Keywords: EU labor markets, migration, youth, EU enlargement, labor mobility, free movement of workers, transitional arrangements, new member states, European Union
    JEL: F22 J61
    Date: 2013–03–01
  7. By: Vries, Gaaitzen J. de; Timmer, Marcel; Los, Bart (Groningen University)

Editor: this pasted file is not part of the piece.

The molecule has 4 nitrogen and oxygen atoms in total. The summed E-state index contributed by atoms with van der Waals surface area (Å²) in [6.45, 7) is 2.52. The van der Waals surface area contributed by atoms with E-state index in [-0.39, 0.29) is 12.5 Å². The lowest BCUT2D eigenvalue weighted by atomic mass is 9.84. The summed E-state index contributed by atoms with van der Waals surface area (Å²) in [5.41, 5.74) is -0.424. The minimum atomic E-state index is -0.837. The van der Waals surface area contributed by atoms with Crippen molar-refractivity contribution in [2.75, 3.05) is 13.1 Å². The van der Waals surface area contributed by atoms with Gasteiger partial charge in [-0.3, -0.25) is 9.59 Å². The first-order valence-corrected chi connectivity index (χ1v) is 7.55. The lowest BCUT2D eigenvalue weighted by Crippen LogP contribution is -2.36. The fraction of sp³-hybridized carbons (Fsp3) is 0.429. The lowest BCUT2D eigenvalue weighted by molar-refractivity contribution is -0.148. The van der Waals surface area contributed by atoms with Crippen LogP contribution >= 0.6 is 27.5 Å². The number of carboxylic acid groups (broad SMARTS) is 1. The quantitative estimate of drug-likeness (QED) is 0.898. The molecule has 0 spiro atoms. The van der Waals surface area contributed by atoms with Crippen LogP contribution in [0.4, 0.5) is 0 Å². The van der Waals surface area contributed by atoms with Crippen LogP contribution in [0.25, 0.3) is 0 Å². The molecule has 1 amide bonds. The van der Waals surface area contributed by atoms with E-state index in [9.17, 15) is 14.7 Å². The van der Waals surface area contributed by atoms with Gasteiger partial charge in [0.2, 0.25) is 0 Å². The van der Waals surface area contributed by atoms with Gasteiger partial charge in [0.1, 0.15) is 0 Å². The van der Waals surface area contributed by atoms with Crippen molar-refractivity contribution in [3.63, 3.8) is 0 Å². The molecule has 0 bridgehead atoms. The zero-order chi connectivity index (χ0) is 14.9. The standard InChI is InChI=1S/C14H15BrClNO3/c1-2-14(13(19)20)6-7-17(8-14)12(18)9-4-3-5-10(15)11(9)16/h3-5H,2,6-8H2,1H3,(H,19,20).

Abstract: In a world dominated by the emergence of global value chains, production processes increasingly fragment across a variety of countries. We provide new macro-economic evidence on this phenomenon, using a Theil-type distribution index of value added, which we call the international production fragmentation (IPF) index. In contrast to the well-known Feenstra and Hanson (1999) measure, this novel index does not suffer from a country size-bias and double counting due to re-imported intermediates. Moreover, it is sensitive to changes in the country-distribution of value added. We identify global value chains (GVCs) by the countryindustry in which the last stage of production takes place. Using a new dataset of world input-output tables covering 40 countries, we find that since 1995 production processes for most manufacturing goods in Europe increasingly fragmented across countries, although at different paces. In 2008, GVCs of electrical products and transportation equipment were generally most internationally fragmented, while food products and minerals production the least. Averaged across products, Belgium, Ireland and the Netherlands had the most fragmented GVCs in 2008, followed by Germany, the Czech Republic, and Hungary, where fragmentation increased at a high pace since 1995. We also find that in 1995, European value chains were mainly fragmented across other EU countries. Afterwards, however, there has been a strong trend towards increased participation of non-European countries. The financial crisis in 2008 led only to a temporary reduction in international production fragmentation.